Affiliation: CMI-Chr. Michelsen Institute in Bergen, NO

Keywords: Social anthropology, Maritime territorialization, Transnational organized fisheries crime, Mobility, Marine ecologies, Blue heritage, Global commons, Ocean governance, Ocean literacy, Sustainability, Development



Full profile:

Edyta Roszko is a Senior Researcher at the CMI-Chr. Michelsen Institute in Bergen, Norway and a social anthropologist with regional experience in East and Southeast Asia whose work cross-cuts different themes and disciplines. After her PhD at the Max Planck Institute for Social Anthropology and Martin Luther University, Halle (2011), which focused on religion and politics in Vietnam, she completed ethnographic research among Chinese and Vietnamese fishing communities in the common maritime space of the South China Sea. Bridging different historical periods and countries, the question of the mobility, migration, and connectivity of fishers compelled her to historicize fishing communities and to work beyond the framework of the nation state and area studies.

In the last ten years, Edyta’s research has been funded by various prestigious institutions such as Academia Sinica, Berlin Forum Transregionale Studien, Marie-Curie Sklodowska Actions – European Commission, the Danish Research Council for Independent Research, the British Economic and Social Research Council, the European Union’s Horizon 2020 Framework Programme and, more recently, by the European Research Council. Edyta’s newly awarded European Research Council (ERC) Starting Grant project Transoceanic Fishers: Multiple Mobilities in and out of the South China Sea (TransOcean) at Chr. Michelsen Institute expands her geographic field beyond Vietnam and China to include other global regions in Oceania and West and East Africa. By historicizing maritime disputes and conflicts over access to marine and submarine resources, spaces and markets within fishing communities in and out of the South China Sea Edyta’s new project offers a new perspective on how territorial disputes interact with pre-nation-state patterns of mobility and produce new versatilities that operate under radar of states. One of its objectives is to advance a transoceanic knowledge base of and approach to intractable marine problems that will be of strong interest to practitioners and policy makers within the EU Integrated Marine Policy and beyond. By combining anthropology, political science, economy and history Edyta seeks to contribute to a wider dialogue about oceans as political, social, and ecological spaces that may spark important global crises – not only in terms of geopolitics but also livelihoods security.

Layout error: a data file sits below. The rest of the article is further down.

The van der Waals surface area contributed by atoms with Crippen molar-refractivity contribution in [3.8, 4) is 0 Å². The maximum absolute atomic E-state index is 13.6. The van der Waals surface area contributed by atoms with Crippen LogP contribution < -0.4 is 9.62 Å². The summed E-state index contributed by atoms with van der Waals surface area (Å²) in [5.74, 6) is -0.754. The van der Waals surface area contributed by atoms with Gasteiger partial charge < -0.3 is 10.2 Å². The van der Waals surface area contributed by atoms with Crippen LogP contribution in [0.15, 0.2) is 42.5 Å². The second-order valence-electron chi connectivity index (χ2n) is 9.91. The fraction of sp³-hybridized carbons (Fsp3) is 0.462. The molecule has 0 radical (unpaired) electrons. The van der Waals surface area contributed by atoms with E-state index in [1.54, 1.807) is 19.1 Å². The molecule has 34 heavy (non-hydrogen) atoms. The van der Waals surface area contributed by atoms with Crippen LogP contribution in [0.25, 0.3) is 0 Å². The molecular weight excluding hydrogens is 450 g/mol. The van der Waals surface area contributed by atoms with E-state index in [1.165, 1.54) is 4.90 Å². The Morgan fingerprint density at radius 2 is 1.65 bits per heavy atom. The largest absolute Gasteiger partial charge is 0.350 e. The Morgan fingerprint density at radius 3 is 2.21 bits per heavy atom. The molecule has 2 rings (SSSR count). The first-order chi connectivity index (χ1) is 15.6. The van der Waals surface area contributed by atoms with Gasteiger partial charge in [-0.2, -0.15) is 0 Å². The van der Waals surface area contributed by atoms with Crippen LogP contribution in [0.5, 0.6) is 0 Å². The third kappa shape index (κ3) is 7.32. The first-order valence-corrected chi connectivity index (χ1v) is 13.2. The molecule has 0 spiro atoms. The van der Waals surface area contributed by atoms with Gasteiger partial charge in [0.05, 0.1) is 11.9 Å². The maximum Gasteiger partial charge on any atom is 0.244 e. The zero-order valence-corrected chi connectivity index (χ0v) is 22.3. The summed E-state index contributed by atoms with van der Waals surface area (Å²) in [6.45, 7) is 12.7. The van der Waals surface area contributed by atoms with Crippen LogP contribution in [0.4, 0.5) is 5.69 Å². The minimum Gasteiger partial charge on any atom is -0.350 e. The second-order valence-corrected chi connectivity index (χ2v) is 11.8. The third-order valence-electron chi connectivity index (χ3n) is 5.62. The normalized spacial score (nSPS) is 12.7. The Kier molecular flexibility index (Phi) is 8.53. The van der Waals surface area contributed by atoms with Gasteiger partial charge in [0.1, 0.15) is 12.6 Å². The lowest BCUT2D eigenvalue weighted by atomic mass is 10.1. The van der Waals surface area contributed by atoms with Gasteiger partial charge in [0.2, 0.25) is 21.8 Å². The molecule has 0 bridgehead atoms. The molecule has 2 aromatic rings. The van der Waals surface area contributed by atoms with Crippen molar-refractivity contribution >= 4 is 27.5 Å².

As a Senior Researcher at CMI, Edyta is developing a new research direction on oceans which focuses on how natural causes and human actions affect and shape oceans and seas and what solutions for ocean sustainable development could be put forward. This new research direction builds on and expends her ERC-funded project TransOcean that looks specifically on the issues of ocean governance and sustainability. The aim is to provide scientific knowledge and expertise that bridge the gap between theory and practices of sustainability and ocean development.